# Modular Multiplicative Inverse Using EEA

Use the Extended Euclid's algorithm to calculate the modular multiplicative inverse of a number.

## We'll cover the following

## Problem introduction

Write a program to calculate the multiplicative modulo inverse of `A`

with respect to `M`

. The modular multiplicative inverse is an integer `x`

such that.

```
A x ≅ 1 (mod M)
```

The multiplicative inverse of `A modulo M`

exists if, and only if, `A`

and `M`

are relatively prime, i.e., `gcd(A, M) = 1`

. The value of `x`

should be in `{0, 1, 2, … M-1}.`

Let us take the following example: `A = 3`

, `M = 11`

, so the output will be `x = 4`

since `(4*3) mod 11 = 1`

, `4`

is modulo inverse of 3 with respect to 11.
You might think, `15`

also as a valid output as `(15*3) mod 11`

is also 1, but 15 is not in the ring `{0, 1, 2, ... 10}`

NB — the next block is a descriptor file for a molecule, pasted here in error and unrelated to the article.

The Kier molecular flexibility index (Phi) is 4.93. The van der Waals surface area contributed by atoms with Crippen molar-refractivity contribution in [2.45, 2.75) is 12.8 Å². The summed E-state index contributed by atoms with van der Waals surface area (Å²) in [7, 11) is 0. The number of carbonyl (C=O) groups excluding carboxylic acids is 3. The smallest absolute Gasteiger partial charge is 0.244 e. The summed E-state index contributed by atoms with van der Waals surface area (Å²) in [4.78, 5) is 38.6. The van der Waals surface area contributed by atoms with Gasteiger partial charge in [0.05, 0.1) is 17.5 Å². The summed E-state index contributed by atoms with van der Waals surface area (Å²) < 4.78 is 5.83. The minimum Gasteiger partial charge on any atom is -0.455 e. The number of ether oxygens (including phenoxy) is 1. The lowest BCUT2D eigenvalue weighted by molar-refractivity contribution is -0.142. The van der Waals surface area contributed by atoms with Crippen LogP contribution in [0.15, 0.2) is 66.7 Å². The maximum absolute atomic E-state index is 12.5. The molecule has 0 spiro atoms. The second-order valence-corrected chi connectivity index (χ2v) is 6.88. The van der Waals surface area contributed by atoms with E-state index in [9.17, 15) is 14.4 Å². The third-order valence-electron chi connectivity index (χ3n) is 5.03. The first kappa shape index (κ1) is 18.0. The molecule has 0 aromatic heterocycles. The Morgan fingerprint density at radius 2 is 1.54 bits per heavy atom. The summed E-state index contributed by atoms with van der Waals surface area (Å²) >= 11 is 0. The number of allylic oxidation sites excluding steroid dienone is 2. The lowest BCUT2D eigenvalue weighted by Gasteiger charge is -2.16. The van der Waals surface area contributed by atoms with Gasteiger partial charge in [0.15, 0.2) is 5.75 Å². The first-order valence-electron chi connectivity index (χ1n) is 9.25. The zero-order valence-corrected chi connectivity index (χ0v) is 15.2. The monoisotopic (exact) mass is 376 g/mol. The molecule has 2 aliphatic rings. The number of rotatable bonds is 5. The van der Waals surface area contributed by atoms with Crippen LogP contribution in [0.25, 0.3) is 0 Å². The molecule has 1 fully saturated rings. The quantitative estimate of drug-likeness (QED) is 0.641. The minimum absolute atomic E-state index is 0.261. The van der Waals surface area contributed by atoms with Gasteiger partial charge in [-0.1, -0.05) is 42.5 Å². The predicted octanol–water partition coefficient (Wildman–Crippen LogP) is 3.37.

, so it is not valid.

Let us see how the Extended Euclid’s algorithm can be used in this case. We know from the Extended Euclid’s algorithm that:

```
A.x + B. y = gcd(A, B)
```

To find the multiplicative inverse of `A`

under `M`

, we put `B = M`

in the above formula. Since we know that `A`

and `M`

are relatively prime, we can put the value of `gcd`

as 1.

```
A.x + M.y = 1
```

If we take `modulo M`

on both sides, we get

```
A.x + M.y ≅ 1 (mod M)
```

We can remove the second term on the left side as `M.y (mod M)`

would always be 0 for an integer `y`

.

```
A.x ≅ 1 (mod M)
```

So the `x`

that we can find using the Extended Euclid algorithm is the multiplicative inverse of `A`

.

## Solution

Now, let us move on to the implementation of this solution.

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